The majority of committee members were in favour of Tests being played simultaneously towards the end of the cycle of World Test Championship matches to maximise interest, whilst the committee also believes that Test Matches should still be of a five-day duration, despite the recent four-day match between South Africa and Zimbabwe being given full Test status by the ICC.
Global domestic T20 leagues are seen as the biggest threat to Test cricket; it is believed, however, that offering better pay would go some way to ensuring the future of Tests for the poorer Test nations, with the best players competing against each other.
BCCI strongly urged to support cricket in the Olympics
The World Cricket committee believes that the game’s application to become an Olympic sport is gathering momentum and that the only remaining barrier is India’s reluctance to proceed. The committee has long been a supporter of Twenty20 cricket being included in the Olympic Games, believing it the single biggest step the game could take to unlock worldwide government funding and aid its global development.
For men’s and women’s cricket to thrive in future generations, new countries must be introduced to the sport; playing cricket in the Olympics is the best way to achieve this objective. With plans for the 2024 Paris Games well advanced, the committee urges India to unite with the rest of the world game and lobby the International Olympic Committee for the inclusion of Twenty20 cricket in the Olympic Games, ideally in Paris but if not at Los Angeles in 2028.
Player associations should play increased part in fight against corruption in cricket
The World Cricket committee believes that player associations have an important part to play in helping to fight corruption in the game. At present, there is no mechanism to report corruption to a player association or a trusted third party, who would in turn report the approach to the ICC’s Anti-Corruption & Security Unit, therefore protecting the anonymity of the player. Having heard from a number of international players on the subject, the committee understands that some players may be reluctant to come forward due to the concern about their protection of anonymity. The committee feels that a player association that protects anonymity would see far more players coming forward as a result.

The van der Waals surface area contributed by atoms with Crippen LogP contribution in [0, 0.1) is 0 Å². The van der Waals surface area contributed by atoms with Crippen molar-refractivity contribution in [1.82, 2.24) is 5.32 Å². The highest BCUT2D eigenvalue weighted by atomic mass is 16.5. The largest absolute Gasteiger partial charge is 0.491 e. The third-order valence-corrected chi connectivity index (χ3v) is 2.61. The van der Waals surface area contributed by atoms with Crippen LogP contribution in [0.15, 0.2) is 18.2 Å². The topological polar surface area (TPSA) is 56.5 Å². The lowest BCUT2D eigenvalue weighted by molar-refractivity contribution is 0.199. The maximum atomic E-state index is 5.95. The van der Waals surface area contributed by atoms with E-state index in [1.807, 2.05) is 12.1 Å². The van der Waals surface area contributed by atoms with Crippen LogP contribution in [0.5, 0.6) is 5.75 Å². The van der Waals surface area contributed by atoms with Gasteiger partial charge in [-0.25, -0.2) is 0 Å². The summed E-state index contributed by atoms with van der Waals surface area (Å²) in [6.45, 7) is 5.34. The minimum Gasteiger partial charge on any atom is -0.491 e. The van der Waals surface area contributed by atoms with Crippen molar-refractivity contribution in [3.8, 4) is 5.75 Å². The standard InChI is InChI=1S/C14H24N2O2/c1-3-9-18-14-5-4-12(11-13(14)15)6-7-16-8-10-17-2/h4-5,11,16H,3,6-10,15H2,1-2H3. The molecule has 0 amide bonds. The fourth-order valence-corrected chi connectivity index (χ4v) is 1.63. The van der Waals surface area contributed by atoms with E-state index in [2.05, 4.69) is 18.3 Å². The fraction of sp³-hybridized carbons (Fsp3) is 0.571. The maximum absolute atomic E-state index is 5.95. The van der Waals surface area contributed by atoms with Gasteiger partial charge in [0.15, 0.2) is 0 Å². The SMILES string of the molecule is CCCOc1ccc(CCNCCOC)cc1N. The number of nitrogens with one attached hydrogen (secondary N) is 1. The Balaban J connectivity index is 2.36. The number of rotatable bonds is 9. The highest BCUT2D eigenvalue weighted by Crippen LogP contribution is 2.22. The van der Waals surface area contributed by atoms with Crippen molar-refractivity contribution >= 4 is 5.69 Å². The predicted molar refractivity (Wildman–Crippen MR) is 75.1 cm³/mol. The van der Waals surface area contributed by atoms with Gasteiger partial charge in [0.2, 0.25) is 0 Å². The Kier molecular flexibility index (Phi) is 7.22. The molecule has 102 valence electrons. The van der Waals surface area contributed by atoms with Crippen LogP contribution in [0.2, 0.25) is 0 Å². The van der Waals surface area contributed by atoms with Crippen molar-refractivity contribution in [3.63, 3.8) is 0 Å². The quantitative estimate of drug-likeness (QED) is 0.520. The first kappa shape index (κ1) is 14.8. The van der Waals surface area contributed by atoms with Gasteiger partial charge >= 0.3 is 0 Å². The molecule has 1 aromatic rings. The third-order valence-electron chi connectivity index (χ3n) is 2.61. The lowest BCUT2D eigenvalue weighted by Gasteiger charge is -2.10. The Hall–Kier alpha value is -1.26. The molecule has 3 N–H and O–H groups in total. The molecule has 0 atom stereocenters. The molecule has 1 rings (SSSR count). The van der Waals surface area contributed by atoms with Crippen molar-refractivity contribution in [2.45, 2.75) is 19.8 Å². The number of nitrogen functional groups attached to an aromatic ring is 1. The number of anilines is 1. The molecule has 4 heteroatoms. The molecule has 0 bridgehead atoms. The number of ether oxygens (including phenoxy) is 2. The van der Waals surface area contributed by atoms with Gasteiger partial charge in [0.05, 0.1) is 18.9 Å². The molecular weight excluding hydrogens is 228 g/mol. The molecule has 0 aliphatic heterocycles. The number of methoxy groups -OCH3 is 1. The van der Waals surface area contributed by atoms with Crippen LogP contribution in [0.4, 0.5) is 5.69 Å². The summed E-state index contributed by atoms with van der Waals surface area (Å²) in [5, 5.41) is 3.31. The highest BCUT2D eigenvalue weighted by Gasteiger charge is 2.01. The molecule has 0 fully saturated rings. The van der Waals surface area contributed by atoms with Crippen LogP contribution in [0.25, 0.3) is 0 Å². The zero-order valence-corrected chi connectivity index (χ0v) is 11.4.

An alteration to the education process for professional players is also required, with the practice of players educating players believed to be the most impactful method of building awareness, trust and acceptance, and helping to augment the work carried out by anti-corruption personnel. The committee feels better results would be achieved if the message has been delivered by players with personal experience.
Furthermore, the committee believes more needs to be done to improve the education of young players on corruption in cricket. Programmes to prevent corruption should begin well before a player makes it to Academy or professional level, potentially starting at the Under-13 age bracket. Education programmes, such as e-learning platforms, would need to be tweaked to ensure ease of access and understanding for these younger players.
ICC Full Members must seize the initiative in Women’s cricket
The World Cricket committee praised the ICC on the delivery of such a successful Women’s World Cup in 2017, which culminated in a thrilling final where the hosts England defeated India at Lord’s, in front of the largest crowd ever for a women’s World Cup match of 25,012 spectators.